wild mosquitoes but if this occurred in nature it 
would seem likely that a wider distribution of 
the malaria would be effected since it could be 
passed on to several mosquitoes. This might be 
especially true in the case where certain mosquitoes 
leave- the protected environment of a house or 
barn at dawn and fly into woodland or jungle 
environment. 

Acknowledgments. The authors are grateful 
to Jan Smith who drew our attention to the 
mosquitoes' behavior. 

References 

Harris, P., Riodan, D. F. and Cooke, D. 1969, 
Mosquitoes feeding on insect larvae. Science 

164:184-185. 



Collection Recokds. At Chappaqua, New 
York, four females were found in biting collec- 
tions on June 21, 1965. 

In Connecticut, specimens of A. thibaulti were 
found at four locations in the state, ranging 
from the southern area near New Haven 
(Bethany Bog) to a northern area at Simsbury 
which is located near the Connecticut-Massa- 
chusetts border. All specimens were adult females 
from biting collections as follows: two from Mt. 
Carmel on July 26, 1968; one from North Bran- 
ford on July 29, 1968; one from Simsbury on 
June 13, 1970; six from Bethany Bog, Bethany 
on June 30, 1970, and one additional specimen on 
July 8, 1970. 

Since A. thibaulti has not previously been re- 
ported from New York, the finding of this mos- 
quito at Chappaqua was of interest. However, it 
was of greater interest to have found it in Con- 
necticut — particularly since it occurred in four 
different places over a two-year period. This in- 
dicates that its presence was not due just to an 
isolated breeding focus located in the southern 
portion of the state. The significance of its pres- 
ence beyond the northern boundary of its pre- 
viously known range is not known. However, 
the collection sites in Connecticut are located 
beyond the extent of southern type woodlands, 
which indicates that the breeding habits of this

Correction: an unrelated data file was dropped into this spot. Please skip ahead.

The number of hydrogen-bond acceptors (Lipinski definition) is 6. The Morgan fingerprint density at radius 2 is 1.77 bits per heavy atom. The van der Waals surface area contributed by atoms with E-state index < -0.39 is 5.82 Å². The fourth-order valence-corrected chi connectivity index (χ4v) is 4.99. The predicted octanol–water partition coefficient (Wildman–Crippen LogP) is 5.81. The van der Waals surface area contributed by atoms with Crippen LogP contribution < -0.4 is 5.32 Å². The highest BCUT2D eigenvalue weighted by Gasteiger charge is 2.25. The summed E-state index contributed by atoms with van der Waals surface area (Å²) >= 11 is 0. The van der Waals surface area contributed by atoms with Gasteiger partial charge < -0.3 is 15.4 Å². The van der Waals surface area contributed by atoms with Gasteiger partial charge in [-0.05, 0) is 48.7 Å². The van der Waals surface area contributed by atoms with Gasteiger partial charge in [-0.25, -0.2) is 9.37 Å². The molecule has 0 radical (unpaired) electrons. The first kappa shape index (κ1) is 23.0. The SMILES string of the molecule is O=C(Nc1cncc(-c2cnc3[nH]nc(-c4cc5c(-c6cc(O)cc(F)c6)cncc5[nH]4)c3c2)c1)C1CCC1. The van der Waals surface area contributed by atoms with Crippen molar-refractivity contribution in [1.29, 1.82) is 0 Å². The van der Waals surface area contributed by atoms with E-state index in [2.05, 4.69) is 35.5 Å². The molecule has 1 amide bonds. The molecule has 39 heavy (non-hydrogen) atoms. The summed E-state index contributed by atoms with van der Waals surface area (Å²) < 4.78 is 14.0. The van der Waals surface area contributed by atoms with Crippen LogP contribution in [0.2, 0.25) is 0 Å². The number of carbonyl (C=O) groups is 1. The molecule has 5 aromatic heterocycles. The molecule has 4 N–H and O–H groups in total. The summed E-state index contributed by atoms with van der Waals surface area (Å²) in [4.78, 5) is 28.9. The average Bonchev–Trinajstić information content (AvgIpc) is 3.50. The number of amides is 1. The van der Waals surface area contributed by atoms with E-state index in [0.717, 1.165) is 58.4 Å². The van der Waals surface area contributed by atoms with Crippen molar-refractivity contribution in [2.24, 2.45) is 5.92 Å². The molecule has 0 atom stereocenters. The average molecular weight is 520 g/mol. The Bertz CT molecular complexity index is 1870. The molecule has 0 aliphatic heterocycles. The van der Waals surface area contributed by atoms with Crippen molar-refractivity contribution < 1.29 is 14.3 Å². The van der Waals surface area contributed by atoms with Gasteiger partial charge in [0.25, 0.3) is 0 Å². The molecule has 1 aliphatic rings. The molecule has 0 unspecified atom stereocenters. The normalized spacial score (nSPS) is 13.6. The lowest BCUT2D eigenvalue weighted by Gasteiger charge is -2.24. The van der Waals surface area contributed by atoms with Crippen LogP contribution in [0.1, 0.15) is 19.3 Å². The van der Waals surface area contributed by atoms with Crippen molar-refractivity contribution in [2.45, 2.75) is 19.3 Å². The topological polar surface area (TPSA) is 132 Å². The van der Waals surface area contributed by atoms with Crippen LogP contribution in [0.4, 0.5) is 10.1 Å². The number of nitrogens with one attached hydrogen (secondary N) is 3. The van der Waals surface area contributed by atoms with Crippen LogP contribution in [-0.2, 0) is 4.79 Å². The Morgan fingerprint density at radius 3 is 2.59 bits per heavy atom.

species may not be as restricted as previously 
believed. 

Reference 

Carpenter, S. J. and La Casse, W. J. 1955. Mos- 
quitoes of North America, University of Califor- 
nia, Rv. Berkeley and Los Angeles pp. vii + 
353 and 127 pi. 



First Report of Aedes thibaulti Dyar and Knab 
in Connecticut and New York 

Robert C. Wallis and Loring Whitman 

The Department of Epidemiology and Public 

Health, Yale University School of Medicine, 

60 College Street, New Haven, 

Connecticut 06510 

The recorded distribution of Aedes thibaulti 
in the United States is in the southeastern 
region. According to Carpenter and La Casse 
(1955) this mosquito is found north to Ohio 
and west to Texas. Carpenter and La Casse also 
list it present in Alabama, Arkansas, Florida, 
Georgia, Illinois, Kentucky, Louisiana, Mississippi, 
Missouri, North and South Carolina and Tennes- 
see. Up to the present time there has _ been no 
publication of collection records of this species 
in New England, and the purpose of this note is 
to report the first collection of A. thibaulti in 
Connecticut and also in New York. 



A One-Piece Aluminum Cage Designed for 
Adult Mosquitoes 

K. E. Savage and R. E. Lowe 

Entomology Research Division, Agr. Res. Serv., 

U.S.D.A., Gainesville, Fla. 32601 

The literature contains numerous references to 
methods and techniques for collecting, trapping, 
and rearing mosquitoes. However, little informa- 
tion is available concerning standardized holding 
cages for mosquitoes. Apparently, there are as 
many different sizes and types of cages as there 
are researchers. 

The laboratory cages in use today undoubtedly 
evolved from wooden frames covered with screen 
wire. The adaptations included the use of glass, 
plastic, or doth sides, an entry sleeve s and some-